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Lathe Faceplate

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  • Lathe Faceplate

    Some time back I picked up a couple of old auto brake rotors, with the intent of making a faceplate. However the hubs don't really have enough 'meat' to permit boring and threading for my spindle. So the thought I'm having is to make an adapter to fit the spindle and then bolt the rotor onto that. But I'm wondering if that would be rigid enough, if bolted together with, say 5 5/16 or 3/8 bolts. Any thoughts on this idea would be appreciated.
    Lynn (Huntsville, AL)

  • #2
    IMHO, on most brake rotors, the area that has the holes for the wheel studs is pretty thin, assuming the rotors are the type that are separate from the bearing hub. That area is where you say you feel isn't thick enough to thread, if i understand your idea. How about making a thick, say 3/4 to 1" adaptor that is threaded for the spindle and is of a diameter to entirely fill the area where the rotor would normally fit over the axel hub. They could be bolted together with studs, bolts or flat head hex bolts depending on your application, of the same size used to hold the wheels on the vehicle, through the same holes used by the wheels. The adaptor's thickness in that area would stiffen that thin area a great deal. I doubt it would ever be as rigid as a cast iron one piece faceplate, but might work for your purposes. One thing that may increase rigidity even further would be to fill the area between the above mentioned adaptor and rotor with an epoxy; something similar to "molecular metal" which is a metal and epoxy mix, resulting in a composite faceplate. That type of epoxy is machinable like steel and can even be drilled and tapped. Let us know how it turns out.


    • #3
      "depending on your application"

      Most certainly it does. I turned 9"x1/4x1/2 rings from 1/4 aluminum plate for my telescope using a temporary faceplate on my SB9 made from 1" high density particle board screwed to a 4"x4" piece of fence post mounted in the four jaw. Worked like a charm and allowed me to champher the back side of the ring by cutting into the wood. I used a computer generated layout pattern for all the holes, rough cut the work on the bandsaw, centre punched the hole locations and drilled them. I center punched the centre of each disc and held it to the wood faceplate with the tailstock centre and then screwed the disk to the faceplate with wood screws. I then cut out the centre and finished the work. I made seven pieces this way of various sizes and all turned out very well. Faceplate is a little worse for the wear but didn't cost squat in time or money.

      [This message has been edited by Evan (edited 07-29-2003).]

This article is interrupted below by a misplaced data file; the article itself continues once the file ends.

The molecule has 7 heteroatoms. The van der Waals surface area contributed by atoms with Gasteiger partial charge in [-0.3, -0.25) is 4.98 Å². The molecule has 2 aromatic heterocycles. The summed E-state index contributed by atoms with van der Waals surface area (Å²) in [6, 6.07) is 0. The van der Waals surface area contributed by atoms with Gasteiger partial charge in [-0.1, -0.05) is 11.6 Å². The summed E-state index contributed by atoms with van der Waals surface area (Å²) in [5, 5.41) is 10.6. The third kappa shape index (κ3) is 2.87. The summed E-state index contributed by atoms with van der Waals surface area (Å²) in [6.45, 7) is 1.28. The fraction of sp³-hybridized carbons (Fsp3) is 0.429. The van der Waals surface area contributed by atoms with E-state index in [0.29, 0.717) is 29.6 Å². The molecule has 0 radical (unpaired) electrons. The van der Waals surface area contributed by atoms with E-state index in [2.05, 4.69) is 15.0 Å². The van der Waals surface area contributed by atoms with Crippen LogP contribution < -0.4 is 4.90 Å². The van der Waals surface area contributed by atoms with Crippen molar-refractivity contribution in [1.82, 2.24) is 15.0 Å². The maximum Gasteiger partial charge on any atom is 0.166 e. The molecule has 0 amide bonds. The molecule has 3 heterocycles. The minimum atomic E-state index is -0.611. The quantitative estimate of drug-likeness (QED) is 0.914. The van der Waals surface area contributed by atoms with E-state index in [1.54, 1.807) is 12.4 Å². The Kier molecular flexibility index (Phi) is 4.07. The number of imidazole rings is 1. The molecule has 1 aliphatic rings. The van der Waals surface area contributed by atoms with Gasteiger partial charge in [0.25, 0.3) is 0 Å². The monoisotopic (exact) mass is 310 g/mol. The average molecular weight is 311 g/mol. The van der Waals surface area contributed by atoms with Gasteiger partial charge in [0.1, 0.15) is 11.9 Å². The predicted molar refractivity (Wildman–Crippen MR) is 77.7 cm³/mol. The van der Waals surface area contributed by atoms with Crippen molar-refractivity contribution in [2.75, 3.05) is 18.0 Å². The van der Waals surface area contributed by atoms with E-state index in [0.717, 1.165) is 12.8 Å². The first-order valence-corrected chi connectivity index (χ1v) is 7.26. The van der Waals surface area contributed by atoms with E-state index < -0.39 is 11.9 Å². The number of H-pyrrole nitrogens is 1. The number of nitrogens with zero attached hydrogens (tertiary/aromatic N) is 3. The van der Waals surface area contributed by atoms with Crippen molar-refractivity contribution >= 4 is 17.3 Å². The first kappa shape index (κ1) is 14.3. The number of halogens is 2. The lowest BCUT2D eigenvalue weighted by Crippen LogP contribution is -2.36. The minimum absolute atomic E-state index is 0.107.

Free software for calculating bolt circles and similar: Click Here


      • #4
        I get a chance at a nice L-0 spindle taper face plate every now and then but I decline. If someone offered me a free faceplate in new condition for my lathe I'd probably take it but I doubt I'd ever use it. T slots are a PITA on a faceplate. You can never put a bolt just where you need it. Factory face plates are too unhandy.

        I have a couple of 16" dia round blanks of steel plate about 2" thick. On the back side of each I machined a step 3/8" long at 12" diameter to chuck them in the 4 jaw (17" lathe).

        I think a $30 hunk of plate that clears the ways is much handier and I can drill and tap for studs on a blank face plate anywhere I want, tack weld to it, mill steps anything I'd like to suit the work and never break a sweat over the expense of replacement.

        Besides since the plate is so thick it's much stiffer than a weenie faceplate casting. Not only that but I can skim cut it dozens of time to true it up and still have an nice stiff backing for flimsy work.

        I suppose a spindle taper would be handy but mounting a home brew faceplate in the chuck means it's easy to dial the work over a hair if need be.

        Making a lathe face plate from a brake rotor sounds like an exercise in frustration. Could work for some machines I guess.

        [This message has been edited by Forrest Addy (edited 07-29-2003).]


        • #5

          I am with Forrest on this. Another thing you could do is cast your own - there was an article by Steve Acker (me thinks) and casting and machining one, you may be ale to source a casting from him or the gent that cast it for him. Just drill and tap holes as you need them - this gives better support for your projects.

          If you do not want to have a cast one, you can buy iron bar up to 24" in diameter - as this is continuous cast material there are no voids or hard spots other than the outer skin of the bar. If you can't find a source let me know and I will post some websites you can order it from.

          One of the best commercial faceplates I have seen is Bisons. They are interchangable (bolted on from the front) with the chucks on their super spacers - BTW.

          You can make a servicable faceplate from steel - I have a 7"x3/4" steel faceplate myself with the Maximat style (read non-standard) 1/4" t-slots so I can use the same modified Teco hardened t-nuts I have. I would have prefered cast iron, but did not have the luxury of time when I needed it.


          • #6
            If you have a D1-4 mount, I've got a 12" face plate with 4-jaws and micro-adjust to trade for something.


            • #7
              I wish. ...but no such luck. It's a threaded spindle.
              Lynn (Huntsville, AL)